Scramble to make the money to buy the food whose shelf cost is 90% marketing and 5% the cheapest, crappiest ingredients available. Or buy the washing powder that's 90% marketing and all made in the same factory anyway and the only difference is the self selected demographic targeting. Or #name_whatever_product_you_like.
> they had a 15-person social media team at the ready to respond to whatever happened online in response to the Super Bowl
This is what our society spends its money on. A crack team of Oreos marketers. Words fail me.
If you opt out of pacakaged foods and car ownership, you have a lot of surplus money to spend on whatever you want, or save. Ditto for owning a large house, or an oversized apartment.
Edit: to be clear, I didn't mean money is the purpose of opting out of these things. But it's certainly a significant side effect.
How can you afford grass fed beef? With the money you save not paying for oreo's marketing budget.
The sad reality is the corn and wheat that makes up the majority of things in boxes is disgustingly cheap. I went to the grocery store tonight and avoided the middle aisles where the boxes of corn-crap live, and spent about 40% more than the old normal.
1. A gigantic lightbulb went of for me when I heard the following, "Farmers have known for hundreds of years the best way to fatten a cow up before butchering it is to give it corn." Now try to find some food item that doesn't contain some corn product. They even put the damn stuff in meat.
The two founders used to be the richest Germans for decades.
That would definitely be something I would like to read about, but looks like I've missed them. I've been going through the news page but can't seem to find it. Care to share a few links from your saved stories list? Many thanks.
This isn't the first time for me that Twitter really added to a lengthy real-time event. I fired up my Tweetbot for both Hurricane Sandy and Election 2012. It depends on who you follow, but for me, it made for a much more entertaining night than just watching the CNN talking heads.
As for the value that these brands got, it's hard to say. We're still in the early stages of brands + social, and Oreo can't possibly account for an extra box of cookies sold with any level of confidence. But I do know that I enjoyed seeing Audi, Tide, and Walgreens get retweeted more than I saw my SF friends swearing at the 49ers for the 100th time.
Tragedies like Hurricane Sandy, all about the "entertainment"...
But a sporting event shouldn't feel like a lengthy real-time event imho. When I'm watching a good boxing match looking at anything but the screen is the last thing on my mind.
Now american football on the other hand ... 4 hours for 11 minutes of gameplay. I just don't get it.
And horse racing - that's a sport, man. Nothing for half an hour, then a whole minute of horses running across a field a quarter mile away. Oh, the humanity.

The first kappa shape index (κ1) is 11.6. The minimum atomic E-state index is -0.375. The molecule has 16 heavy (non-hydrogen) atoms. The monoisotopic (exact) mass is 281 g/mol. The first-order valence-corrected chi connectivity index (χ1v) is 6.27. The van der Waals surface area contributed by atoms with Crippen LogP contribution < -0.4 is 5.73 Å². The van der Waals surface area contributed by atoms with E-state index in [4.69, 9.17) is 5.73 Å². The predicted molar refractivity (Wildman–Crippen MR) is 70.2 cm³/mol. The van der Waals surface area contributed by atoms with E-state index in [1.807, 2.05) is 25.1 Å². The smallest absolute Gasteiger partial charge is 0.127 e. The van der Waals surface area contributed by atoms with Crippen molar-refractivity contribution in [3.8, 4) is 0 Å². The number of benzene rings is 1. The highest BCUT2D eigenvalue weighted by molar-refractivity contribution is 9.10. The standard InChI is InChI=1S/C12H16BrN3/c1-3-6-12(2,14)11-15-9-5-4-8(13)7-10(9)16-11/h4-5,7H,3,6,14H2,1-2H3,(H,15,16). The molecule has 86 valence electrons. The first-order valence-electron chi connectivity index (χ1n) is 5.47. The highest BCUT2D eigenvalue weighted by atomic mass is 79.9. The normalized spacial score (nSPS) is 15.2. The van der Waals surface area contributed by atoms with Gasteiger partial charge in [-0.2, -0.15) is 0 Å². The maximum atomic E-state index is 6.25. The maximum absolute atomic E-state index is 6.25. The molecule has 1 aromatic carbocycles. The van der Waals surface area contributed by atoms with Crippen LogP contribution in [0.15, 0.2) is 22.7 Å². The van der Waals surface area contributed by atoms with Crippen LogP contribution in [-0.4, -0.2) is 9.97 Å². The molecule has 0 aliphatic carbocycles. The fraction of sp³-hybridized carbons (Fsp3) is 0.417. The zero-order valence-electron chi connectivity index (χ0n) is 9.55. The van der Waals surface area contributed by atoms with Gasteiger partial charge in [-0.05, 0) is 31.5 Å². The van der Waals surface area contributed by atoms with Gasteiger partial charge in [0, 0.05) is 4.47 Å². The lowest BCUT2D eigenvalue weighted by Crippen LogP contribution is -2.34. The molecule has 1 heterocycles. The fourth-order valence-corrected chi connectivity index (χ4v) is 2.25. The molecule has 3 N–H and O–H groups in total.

Don't get me started on track and field. They are a gut-busting good time. All those people milling around for hours, then somebody hops over a pole! I can't tell you how riveting.
Yeah, American football is in great company the world 'round.
Or are you just being willfully ignorant about this?
I feel like I am through the looking glass. Magazine cites one social media website has-been's new social-media website's page.
If this is how Oreo's marketing team reacted, you can imagine there was someone at BWW corporate working on acquiring the blackout's footage today.
Audi got similarly beat by a quip a few years ago:
Oreo spent $xM on a superbowl commercial which everybody saw and promptly forgot when the blond / old people / puppy came on next.
That dumb small tweet was a historical event. I kid you not, it will be studied by pros for the next decade. It just defined a whole new market.
So the big deal is oreo just showed the general public that you can have big corporate response to real-time events (for smaller step sizes than before), in a way that the public just didn't think possible.
It's Tuesday morning, and I'm still talking about a superbowl ad. This doesn't happen. I've never discussed a super bowl ad any later than monday evening happy hour, no matter how good. I've written and said and read the word oreo more times in the last day than I had in the month prior. Even assuming they paid 15 people overtime, I'm pretty sure the cost of this compared to the amount of airtime they get over this beats the cost/coverage numbers for almost any other superbowl ad. So, how is it not a win for oreo?
Massively successful move on their part.
So you call this tweet free? No, if you ever bought an cookie from them in the last (lets say) three years, you payed for that tweet.
sorry, don't wanna sound rude, but knowing the cost (in terms of consultants, human resources, et al) of advertising, marketing and the like, free seems to be such a wrong term to me.
Let's be realistic -- there's no way they had 15 FTEs fully dedicated to social media. Instead, it's 15 people from Customer Service, and/or Marketing, who are already employed at the company. When the company spends $4mm on an ad, it likely turns into a Super Bowl party at the office, with free pizza and beer in the biggest conference room in the building. The 15 get a bit of training and access to Hootsuite, which is what @Oreo is using, and asked to stand by with their notebooks if things got crazy.
At a previous job, when we had a big marketing event like this, it was all hands on deck, and everyone, no matter what your normal job function, was to answer phones. Our 40-person Customer Service team was actually 2 Customer Service people, augmented by the CEO, all VPs, marketers, sales, etc.